PLEASE NOTE: This site uses cookies and similar technologies.

If you do not change your browser settings you are agreeing to their use.

Ecotexile News
Ecotexile News
Ecotexile News
Ecotexile News
Social Media
Home Twitter Facebook Linked In RSS Feed
Published on Monday, 09 January 2017

New briefing spotlights due diligence in textile sourcing

Written by John Mowbray

MCL News and Media has launched a new briefing, which provides in-depth, practical advice on the critical issue of due diligence in textile sourcing. The report, written by international textile consultant and Ecotextile News correspondent, Simon Ferrigno, explains the due diligence concept and discusses how it is much more than just compliance to third-party textile standards and basic risk management. For any retailer or brand that is not only concerned about mitigating risk, but is also looking to improve its impact on the environment and the lives of workers in its supply chain – this special briefing is a ‘must-read’ report for your business.

Spread over four parts, ‘Due Diligence in Textile Sourcing’ asks whether current due diligence initiatives are a sophisticated way for retailers and brands to cover their backs, or whether it is a valuable tool for companies and investors upstream to ensure they comply with certain legal and moral imperatives of sustainable development.

The report also looks at how due diligence moves beyond the limitations of textile standards, which in the instance of cotton, can often ignore key questions outside their crop and immediate farm boundaries.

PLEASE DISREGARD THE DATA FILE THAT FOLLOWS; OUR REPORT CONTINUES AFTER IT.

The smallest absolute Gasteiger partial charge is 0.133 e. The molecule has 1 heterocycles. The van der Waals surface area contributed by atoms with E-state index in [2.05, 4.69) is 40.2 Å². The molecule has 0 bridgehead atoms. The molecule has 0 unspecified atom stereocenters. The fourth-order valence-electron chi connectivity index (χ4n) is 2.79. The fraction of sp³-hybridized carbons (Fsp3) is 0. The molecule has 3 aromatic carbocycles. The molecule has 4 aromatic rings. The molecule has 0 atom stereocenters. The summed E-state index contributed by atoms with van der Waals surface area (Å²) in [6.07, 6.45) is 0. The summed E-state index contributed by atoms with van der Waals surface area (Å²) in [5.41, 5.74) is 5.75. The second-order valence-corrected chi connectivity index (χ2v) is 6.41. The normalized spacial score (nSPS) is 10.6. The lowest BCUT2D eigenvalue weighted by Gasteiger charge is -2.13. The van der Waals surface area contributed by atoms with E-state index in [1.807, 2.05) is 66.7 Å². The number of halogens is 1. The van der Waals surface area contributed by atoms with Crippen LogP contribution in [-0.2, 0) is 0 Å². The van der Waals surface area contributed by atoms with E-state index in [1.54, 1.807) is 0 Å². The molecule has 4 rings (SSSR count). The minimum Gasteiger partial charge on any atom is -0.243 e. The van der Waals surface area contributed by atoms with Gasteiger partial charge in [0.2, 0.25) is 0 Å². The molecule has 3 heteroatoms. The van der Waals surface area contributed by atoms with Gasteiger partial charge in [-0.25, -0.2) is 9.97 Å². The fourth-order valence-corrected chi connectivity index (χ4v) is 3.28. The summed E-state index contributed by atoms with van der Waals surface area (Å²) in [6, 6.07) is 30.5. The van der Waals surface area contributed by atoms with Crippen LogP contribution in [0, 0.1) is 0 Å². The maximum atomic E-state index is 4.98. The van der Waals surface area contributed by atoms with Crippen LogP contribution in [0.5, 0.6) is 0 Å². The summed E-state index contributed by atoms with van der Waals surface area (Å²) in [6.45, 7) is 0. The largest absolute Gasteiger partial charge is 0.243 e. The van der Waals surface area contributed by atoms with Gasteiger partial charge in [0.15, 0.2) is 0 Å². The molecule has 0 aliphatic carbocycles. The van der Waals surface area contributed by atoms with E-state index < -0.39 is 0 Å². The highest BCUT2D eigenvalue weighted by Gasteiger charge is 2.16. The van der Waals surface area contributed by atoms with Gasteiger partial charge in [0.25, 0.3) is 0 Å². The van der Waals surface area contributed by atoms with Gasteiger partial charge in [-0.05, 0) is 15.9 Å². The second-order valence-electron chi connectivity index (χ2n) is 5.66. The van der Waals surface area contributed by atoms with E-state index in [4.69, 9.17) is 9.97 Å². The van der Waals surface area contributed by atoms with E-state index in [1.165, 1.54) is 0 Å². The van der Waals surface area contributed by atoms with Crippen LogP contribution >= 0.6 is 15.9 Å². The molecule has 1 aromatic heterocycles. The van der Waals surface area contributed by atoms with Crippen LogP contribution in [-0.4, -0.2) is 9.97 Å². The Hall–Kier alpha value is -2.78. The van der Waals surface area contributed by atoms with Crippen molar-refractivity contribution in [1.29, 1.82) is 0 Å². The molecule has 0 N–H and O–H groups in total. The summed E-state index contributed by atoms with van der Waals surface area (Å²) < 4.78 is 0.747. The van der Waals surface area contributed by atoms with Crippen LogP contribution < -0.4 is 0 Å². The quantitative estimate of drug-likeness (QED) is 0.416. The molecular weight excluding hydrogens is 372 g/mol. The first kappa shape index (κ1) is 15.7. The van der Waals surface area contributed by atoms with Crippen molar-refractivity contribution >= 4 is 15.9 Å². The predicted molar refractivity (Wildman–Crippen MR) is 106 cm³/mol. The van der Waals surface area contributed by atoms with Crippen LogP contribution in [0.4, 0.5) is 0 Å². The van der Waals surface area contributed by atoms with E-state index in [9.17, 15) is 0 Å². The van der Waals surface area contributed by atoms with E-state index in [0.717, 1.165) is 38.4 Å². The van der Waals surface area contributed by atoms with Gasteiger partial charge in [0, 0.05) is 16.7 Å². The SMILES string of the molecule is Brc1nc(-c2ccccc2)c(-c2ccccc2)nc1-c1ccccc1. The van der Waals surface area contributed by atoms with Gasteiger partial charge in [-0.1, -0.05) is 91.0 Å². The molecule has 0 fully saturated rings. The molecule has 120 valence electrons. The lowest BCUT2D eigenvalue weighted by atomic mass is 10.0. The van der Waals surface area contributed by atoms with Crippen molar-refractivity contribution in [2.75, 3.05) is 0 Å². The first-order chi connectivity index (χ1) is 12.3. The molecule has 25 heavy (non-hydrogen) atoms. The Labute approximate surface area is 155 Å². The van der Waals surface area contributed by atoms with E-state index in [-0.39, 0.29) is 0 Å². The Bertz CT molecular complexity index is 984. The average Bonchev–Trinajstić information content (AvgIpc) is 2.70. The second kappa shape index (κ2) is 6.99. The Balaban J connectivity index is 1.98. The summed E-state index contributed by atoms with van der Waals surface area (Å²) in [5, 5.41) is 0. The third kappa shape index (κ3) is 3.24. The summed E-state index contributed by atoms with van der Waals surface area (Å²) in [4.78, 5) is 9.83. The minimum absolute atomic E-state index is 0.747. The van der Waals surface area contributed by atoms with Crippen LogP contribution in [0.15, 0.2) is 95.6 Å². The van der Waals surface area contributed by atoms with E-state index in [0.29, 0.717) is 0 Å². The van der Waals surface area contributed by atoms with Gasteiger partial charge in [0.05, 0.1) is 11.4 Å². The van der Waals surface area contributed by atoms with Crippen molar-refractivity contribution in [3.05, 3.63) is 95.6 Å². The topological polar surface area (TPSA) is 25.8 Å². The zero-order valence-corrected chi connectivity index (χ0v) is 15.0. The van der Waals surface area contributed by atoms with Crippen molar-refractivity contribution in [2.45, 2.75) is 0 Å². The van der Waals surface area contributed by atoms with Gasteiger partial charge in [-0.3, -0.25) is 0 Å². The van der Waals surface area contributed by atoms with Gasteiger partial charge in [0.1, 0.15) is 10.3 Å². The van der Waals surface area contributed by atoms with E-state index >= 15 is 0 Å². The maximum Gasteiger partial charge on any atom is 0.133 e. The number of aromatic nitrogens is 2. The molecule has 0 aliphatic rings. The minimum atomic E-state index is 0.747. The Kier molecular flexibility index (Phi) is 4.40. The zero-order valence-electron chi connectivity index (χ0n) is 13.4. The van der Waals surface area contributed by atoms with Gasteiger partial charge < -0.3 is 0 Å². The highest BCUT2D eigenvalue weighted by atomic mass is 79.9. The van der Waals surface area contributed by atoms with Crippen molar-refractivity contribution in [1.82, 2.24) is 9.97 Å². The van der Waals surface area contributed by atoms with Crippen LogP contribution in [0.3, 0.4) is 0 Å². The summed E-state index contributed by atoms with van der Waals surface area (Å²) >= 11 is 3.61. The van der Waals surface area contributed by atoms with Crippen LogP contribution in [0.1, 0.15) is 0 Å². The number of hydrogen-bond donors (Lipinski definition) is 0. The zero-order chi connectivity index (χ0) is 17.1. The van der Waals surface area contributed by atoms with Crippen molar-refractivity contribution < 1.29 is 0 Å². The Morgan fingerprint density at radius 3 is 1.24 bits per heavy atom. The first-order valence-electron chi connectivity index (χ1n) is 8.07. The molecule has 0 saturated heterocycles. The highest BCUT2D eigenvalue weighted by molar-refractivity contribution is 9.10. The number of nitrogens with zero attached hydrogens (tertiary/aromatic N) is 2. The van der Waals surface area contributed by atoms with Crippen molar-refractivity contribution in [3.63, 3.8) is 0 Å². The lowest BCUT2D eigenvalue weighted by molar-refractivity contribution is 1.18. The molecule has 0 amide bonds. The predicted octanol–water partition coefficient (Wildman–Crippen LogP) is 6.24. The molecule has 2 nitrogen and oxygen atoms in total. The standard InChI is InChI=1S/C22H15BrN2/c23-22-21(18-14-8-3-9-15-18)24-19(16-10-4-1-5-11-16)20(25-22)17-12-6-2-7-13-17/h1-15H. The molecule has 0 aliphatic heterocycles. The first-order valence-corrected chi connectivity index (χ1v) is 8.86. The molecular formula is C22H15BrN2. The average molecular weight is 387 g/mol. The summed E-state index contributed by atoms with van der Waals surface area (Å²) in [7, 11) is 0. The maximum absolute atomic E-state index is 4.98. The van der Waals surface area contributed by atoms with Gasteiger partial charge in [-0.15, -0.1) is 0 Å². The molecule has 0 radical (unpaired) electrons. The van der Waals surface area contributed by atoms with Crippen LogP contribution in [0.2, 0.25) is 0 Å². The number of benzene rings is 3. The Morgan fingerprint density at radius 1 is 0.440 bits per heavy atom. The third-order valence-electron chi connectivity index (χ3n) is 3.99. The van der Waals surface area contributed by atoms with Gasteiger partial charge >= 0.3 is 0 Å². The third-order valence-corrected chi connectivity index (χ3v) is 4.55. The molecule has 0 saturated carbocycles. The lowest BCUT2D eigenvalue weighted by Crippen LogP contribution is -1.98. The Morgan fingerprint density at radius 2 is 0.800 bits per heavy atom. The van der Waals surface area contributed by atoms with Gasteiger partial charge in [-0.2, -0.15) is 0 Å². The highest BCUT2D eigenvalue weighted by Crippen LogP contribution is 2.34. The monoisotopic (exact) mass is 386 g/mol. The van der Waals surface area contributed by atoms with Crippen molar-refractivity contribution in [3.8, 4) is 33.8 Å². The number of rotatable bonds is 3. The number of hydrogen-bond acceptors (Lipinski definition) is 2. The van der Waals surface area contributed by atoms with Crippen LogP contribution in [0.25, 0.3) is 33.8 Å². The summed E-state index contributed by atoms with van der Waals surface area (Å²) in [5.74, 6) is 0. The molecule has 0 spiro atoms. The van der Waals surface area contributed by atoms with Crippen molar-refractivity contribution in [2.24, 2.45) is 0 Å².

With the OECD recently presenting draft textiles guidelines for consultation, this briefing also uses the example of an ‘organic’ cotton farm project in the Lower Omo Valley, Ethiopia as a yard-stick for what might pass a due diligence test, which goes well beyond ordinary third-party certification.

“Due diligence is often seen as an essential tool and process for companies to identify, assess, mitigate, prevent and account for how they address the actual and potential adverse impacts of their business activities,” says Simon Ferrigno. “However, this process not only concerns adverse impacts caused or contributed to by companies, but it also considers those potential and actual adverse impacts that are directly linked to their operations, products or services through a business relationship.

“This is an important distinction because due diligence goes beyond direct relationships and in the case of the textile industry goes well beyond the Tier 1 level suppliers to retailers and brands. As such, the obligation is however on this final user to leverage others in the supply chain to action, to create improved transparency and understanding.”

A wider list of recommendations can be found at the end of this four-part briefing, which gives a thorough introduction about why due diligence is a must for apparel buying teams. It then drills down further to examine how a comprehensive due diligence programme by retailers and brands can impact on the environment, economy and society, and finally how it can dove-tail into policy and governance.

The report is available as a licensed pdf and can be ordered via the MCL News & Media website HERE.


THE ECOTEXTILE NEWS BACK ISSUE ARCHIVE